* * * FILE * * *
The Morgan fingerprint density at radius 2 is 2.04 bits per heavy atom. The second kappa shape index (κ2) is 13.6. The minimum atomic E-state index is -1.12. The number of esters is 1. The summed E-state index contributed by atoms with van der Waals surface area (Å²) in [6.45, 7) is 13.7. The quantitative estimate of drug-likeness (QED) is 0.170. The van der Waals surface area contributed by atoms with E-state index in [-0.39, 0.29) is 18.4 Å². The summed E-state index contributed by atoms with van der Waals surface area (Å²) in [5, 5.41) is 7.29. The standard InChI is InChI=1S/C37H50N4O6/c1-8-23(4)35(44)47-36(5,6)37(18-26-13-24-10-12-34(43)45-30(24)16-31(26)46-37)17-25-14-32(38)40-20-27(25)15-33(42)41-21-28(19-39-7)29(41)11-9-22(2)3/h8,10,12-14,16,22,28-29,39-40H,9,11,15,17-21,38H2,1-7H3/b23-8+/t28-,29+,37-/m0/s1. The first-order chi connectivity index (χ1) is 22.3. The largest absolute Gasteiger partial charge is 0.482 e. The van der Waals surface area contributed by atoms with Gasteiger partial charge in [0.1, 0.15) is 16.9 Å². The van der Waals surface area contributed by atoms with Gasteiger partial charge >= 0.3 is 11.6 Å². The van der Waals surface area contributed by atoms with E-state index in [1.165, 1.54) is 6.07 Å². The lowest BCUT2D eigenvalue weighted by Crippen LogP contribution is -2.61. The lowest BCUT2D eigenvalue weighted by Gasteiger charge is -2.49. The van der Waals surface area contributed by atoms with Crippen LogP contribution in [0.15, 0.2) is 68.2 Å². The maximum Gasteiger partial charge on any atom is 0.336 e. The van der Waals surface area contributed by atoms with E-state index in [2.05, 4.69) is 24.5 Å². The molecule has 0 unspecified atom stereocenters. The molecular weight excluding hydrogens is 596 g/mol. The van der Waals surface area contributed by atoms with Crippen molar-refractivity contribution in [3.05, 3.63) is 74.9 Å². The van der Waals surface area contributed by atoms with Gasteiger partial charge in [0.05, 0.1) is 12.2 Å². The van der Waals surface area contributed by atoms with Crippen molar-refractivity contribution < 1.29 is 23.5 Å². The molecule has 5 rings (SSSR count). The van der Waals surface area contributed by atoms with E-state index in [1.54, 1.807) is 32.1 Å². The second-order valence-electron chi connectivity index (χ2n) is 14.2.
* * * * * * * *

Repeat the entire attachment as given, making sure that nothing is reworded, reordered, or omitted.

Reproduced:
The Morgan fingerprint density at radius 2 is 2.04 bits per heavy atom. The second kappa shape index (κ2) is 13.6. The minimum atomic E-state index is -1.12. The number of esters is 1. The summed E-state index contributed by atoms with van der Waals surface area (Å²) in [6.45, 7) is 13.7. The quantitative estimate of drug-likeness (QED) is 0.170. The van der Waals surface area contributed by atoms with E-state index in [-0.39, 0.29) is 18.4 Å². The summed E-state index contributed by atoms with van der Waals surface area (Å²) in [5, 5.41) is 7.29. The standard InChI is InChI=1S/C37H50N4O6/c1-8-23(4)35(44)47-36(5,6)37(18-26-13-24-10-12-34(43)45-30(24)16-31(26)46-37)17-25-14-32(38)40-20-27(25)15-33(42)41-21-28(19-39-7)29(41)11-9-22(2)3/h8,10,12-14,16,22,28-29,39-40H,9,11,15,17-21,38H2,1-7H3/b23-8+/t28-,29+,37-/m0/s1. The first-order chi connectivity index (χ1) is 22.3. The largest absolute Gasteiger partial charge is 0.482 e. The van der Waals surface area contributed by atoms with Gasteiger partial charge in [0.1, 0.15) is 16.9 Å². The van der Waals surface area contributed by atoms with Gasteiger partial charge >= 0.3 is 11.6 Å². The van der Waals surface area contributed by atoms with E-state index in [1.165, 1.54) is 6.07 Å². The lowest BCUT2D eigenvalue weighted by Crippen LogP contribution is -2.61. The lowest BCUT2D eigenvalue weighted by Gasteiger charge is -2.49. The van der Waals surface area contributed by atoms with Crippen LogP contribution in [0.15, 0.2) is 68.2 Å². The maximum Gasteiger partial charge on any atom is 0.336 e. The van der Waals surface area contributed by atoms with E-state index in [2.05, 4.69) is 24.5 Å². The molecule has 0 unspecified atom stereocenters. The molecular weight excluding hydrogens is 596 g/mol. The van der Waals surface area contributed by atoms with Crippen molar-refractivity contribution in [3.05, 3.63) is 74.9 Å². The van der Waals surface area contributed by atoms with Gasteiger partial charge in [0.05, 0.1) is 12.2 Å². The van der Waals surface area contributed by atoms with Crippen molar-refractivity contribution < 1.29 is 23.5 Å². The molecule has 5 rings (SSSR count). The van der Waals surface area contributed by atoms with E-state index in [1.54, 1.807) is 32.1 Å². The second-order valence-electron chi connectivity index (χ2n) is 14.2.